I could go on, but you get the idea. Here’s hoping that the Mattis resignation over a serious matter of principle – of course, Donald Trump broadly ignored Mattis’s advice on a range of issues, not just Syrian policy – begins a new phase in American politics where serious people quit rather than work in an environment that debases their judgment and their sense of patriotism.
As for the argument that Mattis has provided what little adult supervision exists in the Trump Administration, and that he stayed so long in the face of so much chaos in order to protect the military and the world from the worst of Trump, I just don’t buy it.
You only provide the kind of supervision Trump needs (but won’t accept) if you are effective. In the main, the retired Marine Corps general, was not all that effective when it comes to policy. He opposed the decision to abandon the Iranian nuclear deal. Trump did it anyway. He opposed the senseless and constant Trump criticism of NATO allies. Trump kept it up. He even lost on the question of who should head the Joint Chiefs of Staff when Trump rejected his favored nominee. Even when Trump refused to acknowledge the importance of the late Senator John McCain’s career, Mattis publicly did so, but without offering even a mild rebuke to the president’s petty meanness.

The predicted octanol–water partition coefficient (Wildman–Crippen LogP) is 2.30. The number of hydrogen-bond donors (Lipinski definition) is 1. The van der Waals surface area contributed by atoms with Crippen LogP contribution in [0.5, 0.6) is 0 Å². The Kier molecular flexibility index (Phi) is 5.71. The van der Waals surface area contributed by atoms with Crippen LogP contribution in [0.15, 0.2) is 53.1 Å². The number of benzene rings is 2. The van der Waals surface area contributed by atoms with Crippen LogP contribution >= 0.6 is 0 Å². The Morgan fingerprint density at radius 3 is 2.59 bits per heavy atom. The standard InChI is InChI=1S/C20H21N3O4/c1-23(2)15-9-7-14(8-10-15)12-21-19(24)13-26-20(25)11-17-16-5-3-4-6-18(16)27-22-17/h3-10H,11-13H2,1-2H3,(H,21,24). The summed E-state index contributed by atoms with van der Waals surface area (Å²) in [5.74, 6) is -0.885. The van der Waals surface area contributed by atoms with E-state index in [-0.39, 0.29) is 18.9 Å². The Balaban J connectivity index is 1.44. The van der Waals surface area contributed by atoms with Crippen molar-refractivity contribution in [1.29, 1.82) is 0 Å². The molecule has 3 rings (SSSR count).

The best outcome of Mattis’s resignation could be that the impact of his action will jar Washington Republicans out of their get-along/go-along Trump stupor and cause, at least some of them, to provide real oversight and substantive checks on the president. Mattis presumably could have stimulated this outcome months ago. Now, at last, he has. Maybe, just maybe, a corner has been turned in the reality TV series that the American presidency has become.
The second takeaway for me from this historic moment is simply the head spinning reality that this foreign policy and national security chaos is taking place in a Republican Administration. The laws of politics and the orientation of our political parties has been turned completely upside down. The same Republicans who lamented, often with good reason, the Obama Administration’s approach to foreign and defense policy now own the most dysfunctional presidency in modern times.
Republicans were once able to savage Democrats as “weak” on national security and eager to retreat from world responsibilities. That story line is now completely reversed thanks to Donald Trump.